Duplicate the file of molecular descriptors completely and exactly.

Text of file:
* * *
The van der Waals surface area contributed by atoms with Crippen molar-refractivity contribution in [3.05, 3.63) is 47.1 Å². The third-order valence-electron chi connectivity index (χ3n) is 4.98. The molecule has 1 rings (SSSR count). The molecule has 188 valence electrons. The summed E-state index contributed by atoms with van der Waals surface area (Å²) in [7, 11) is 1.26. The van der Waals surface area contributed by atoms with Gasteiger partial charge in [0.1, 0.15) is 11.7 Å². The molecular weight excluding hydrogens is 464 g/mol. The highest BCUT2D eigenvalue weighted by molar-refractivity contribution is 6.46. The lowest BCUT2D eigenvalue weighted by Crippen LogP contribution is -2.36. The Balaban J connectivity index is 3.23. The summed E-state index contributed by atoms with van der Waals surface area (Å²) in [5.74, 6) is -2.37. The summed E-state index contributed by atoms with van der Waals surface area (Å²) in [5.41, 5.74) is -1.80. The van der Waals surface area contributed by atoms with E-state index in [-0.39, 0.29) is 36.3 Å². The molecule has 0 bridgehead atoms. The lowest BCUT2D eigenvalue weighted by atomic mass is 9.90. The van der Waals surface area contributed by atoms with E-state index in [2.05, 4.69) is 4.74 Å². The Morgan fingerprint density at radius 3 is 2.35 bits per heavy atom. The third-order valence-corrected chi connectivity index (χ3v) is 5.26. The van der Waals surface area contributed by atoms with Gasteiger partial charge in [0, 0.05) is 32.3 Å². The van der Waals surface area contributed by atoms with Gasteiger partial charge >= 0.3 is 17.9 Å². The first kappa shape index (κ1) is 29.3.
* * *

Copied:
The van der Waals surface area contributed by atoms with Crippen molar-refractivity contribution in [3.05, 3.63) is 47.1 Å². The third-order valence-electron chi connectivity index (χ3n) is 4.98. The molecule has 1 rings (SSSR count). The molecule has 188 valence electrons. The summed E-state index contributed by atoms with van der Waals surface area (Å²) in [7, 11) is 1.26. The van der Waals surface area contributed by atoms with Gasteiger partial charge in [0.1, 0.15) is 11.7 Å². The molecular weight excluding hydrogens is 464 g/mol. The highest BCUT2D eigenvalue weighted by molar-refractivity contribution is 6.46. The lowest BCUT2D eigenvalue weighted by Crippen LogP contribution is -2.36. The Balaban J connectivity index is 3.23. The summed E-state index contributed by atoms with van der Waals surface area (Å²) in [5.74, 6) is -2.37. The summed E-state index contributed by atoms with van der Waals surface area (Å²) in [5.41, 5.74) is -1.80. The van der Waals surface area contributed by atoms with E-state index in [-0.39, 0.29) is 36.3 Å². The molecule has 0 bridgehead atoms. The lowest BCUT2D eigenvalue weighted by atomic mass is 9.90. The van der Waals surface area contributed by atoms with E-state index in [2.05, 4.69) is 4.74 Å². The Morgan fingerprint density at radius 3 is 2.35 bits per heavy atom. The third-order valence-corrected chi connectivity index (χ3v) is 5.26. The van der Waals surface area contributed by atoms with Gasteiger partial charge in [0, 0.05) is 32.3 Å². The van der Waals surface area contributed by atoms with Gasteiger partial charge >= 0.3 is 17.9 Å². The first kappa shape index (κ1) is 29.3.